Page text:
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US Job Market Shows Signs of Cooling; Housing Still Struggling

June 20 (Reuters) - Fewer Americans enrolled for unemployment benefits for the first time last week, Labor Department data showed on Thursday, though the number of people on benefits rolls overall climbed a week earlier to the highest since January, a sign that the U.S. job market continues to cool.

Meanwhile, separate data from the Census Bureau showed a housing market that continues to struggle under the weight of the high interest rates engineered by the Federal Reserve. Groundbreaking for new homes and permit applications for future residential building projects both fell in May to the lowest level in about four years.

Initial claims for state unemployment benefits declined 5,000 to a seasonally adjusted 238,000 for the week ended June 15, the Labor Department said. That reversed 5,000 of the surge in the prior week, which had pushed up claims to a 10-month high.

Economists polled by Reuters had forecast 235,000 claims in the latest week.

Labor market momentum is ebbing in tandem with the overall economy following 525 basis points worth of interest rate hikes from the Fed since 2022 to tame inflation. Loosening labor market conditions have led to inflation pressures subsiding and have financial markets anticipating one or more rate cuts this year despite Fed policymakers' more hawkish outlook.

The U.S. central bank has maintained its benchmark overnight interest rate in the current 5.25%-5.50% range since last July, and at their meeting last week officials revised down the number of rate cuts they anticipate delivering this year to just one quarter-point reduction from a projection of three as recently as March.

The claims data covered the period during which the government surveyed employers for the nonfarm payrolls component of June's employment report.

Though job growth accelerated in May, that likely overstates the health of the labor market. The unemployment rate rose to 4.0% in May for the first time since January 2022 amid signs that laid off workers could be having a harder time finding new jobs.

Data next week on the number of people receiving benefits after an initial week of aid, a proxy for hiring, could offer more clues on the state of the labor market in June. The so-called continuing claims edged up to a seasonally adjusted 1.828 million during the week ending June 8, the highest since early January.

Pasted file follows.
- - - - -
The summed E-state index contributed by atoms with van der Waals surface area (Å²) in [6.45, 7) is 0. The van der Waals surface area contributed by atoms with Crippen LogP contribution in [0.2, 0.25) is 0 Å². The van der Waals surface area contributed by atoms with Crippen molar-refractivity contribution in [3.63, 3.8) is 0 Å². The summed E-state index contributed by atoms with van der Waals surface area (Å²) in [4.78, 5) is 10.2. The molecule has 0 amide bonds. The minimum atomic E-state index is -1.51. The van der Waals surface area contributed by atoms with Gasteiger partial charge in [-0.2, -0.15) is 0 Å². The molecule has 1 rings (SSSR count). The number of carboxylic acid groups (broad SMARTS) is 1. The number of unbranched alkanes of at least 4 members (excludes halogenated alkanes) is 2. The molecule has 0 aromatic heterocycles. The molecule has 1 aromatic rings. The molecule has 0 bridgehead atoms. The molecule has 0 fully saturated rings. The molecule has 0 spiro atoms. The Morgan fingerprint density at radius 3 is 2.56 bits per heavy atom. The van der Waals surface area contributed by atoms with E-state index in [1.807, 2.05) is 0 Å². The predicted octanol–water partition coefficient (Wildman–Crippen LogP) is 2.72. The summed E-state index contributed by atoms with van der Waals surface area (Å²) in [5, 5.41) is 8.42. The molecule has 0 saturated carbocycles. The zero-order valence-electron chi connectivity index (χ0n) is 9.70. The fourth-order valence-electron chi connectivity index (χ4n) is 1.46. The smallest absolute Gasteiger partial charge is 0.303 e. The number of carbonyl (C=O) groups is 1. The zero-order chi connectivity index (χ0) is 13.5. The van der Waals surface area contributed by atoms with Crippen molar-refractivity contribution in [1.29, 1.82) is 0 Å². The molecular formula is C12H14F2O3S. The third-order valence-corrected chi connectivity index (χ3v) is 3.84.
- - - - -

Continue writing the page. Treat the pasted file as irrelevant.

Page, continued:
"Initial claims suggest that the gain in nonfarm employment in May won’t be duplicated in June," Ryan Sweet, chief U.S. economist for Oxford Economics, wrote following the latest jobless claims data. "The risks to the labor market should be garnering attention by the Federal Reserve."


The housing market remains under pressure as the Fed's stringent policy keeps borrowing costs elevated for home purchases, Census data showed.

Overall housing starts fell 5.5% last month to the lowest since June 2020, led by a sharp drop in multifamily projects. Single-family housing starts, which account for the bulk of homebuilding, also slid, declining by 5.2% to a seasonally adjusted annual rate of 982,000 units last month, the lowest since October.

Data for April was revised up to show single-family starts rising to a rate of 1.036 million units instead of the previously reported 1.031 million units.

The average rate on the popular 30-year fixed mortgage has continued to pull back after reaccelerating over 7% again in April and May. It eased to 6.95% last week, data from mortgage finance agency Freddie Mac showed, as easing labor market conditions put two rate cuts from the Federal Reserve this year back on the table.

Permits for future housing construction, an indication of projects in the pipeline, tumbled 3.8% - like starts, the lowest since June 2020. Single-family permit filings fell 2.9% to a rate of 949,000 units, the lowest in nearly a year, and apartment construction permit applications slid to the lowest since April 2020.

Data on Wednesday showed sentiment among homebuilders weakened unexpectedly this month.

Reporting by Lucia Mutikani, Lindsay Dunsmuir and Dan Burns; Editing by Chizu Nomiyama

Source: Reuters

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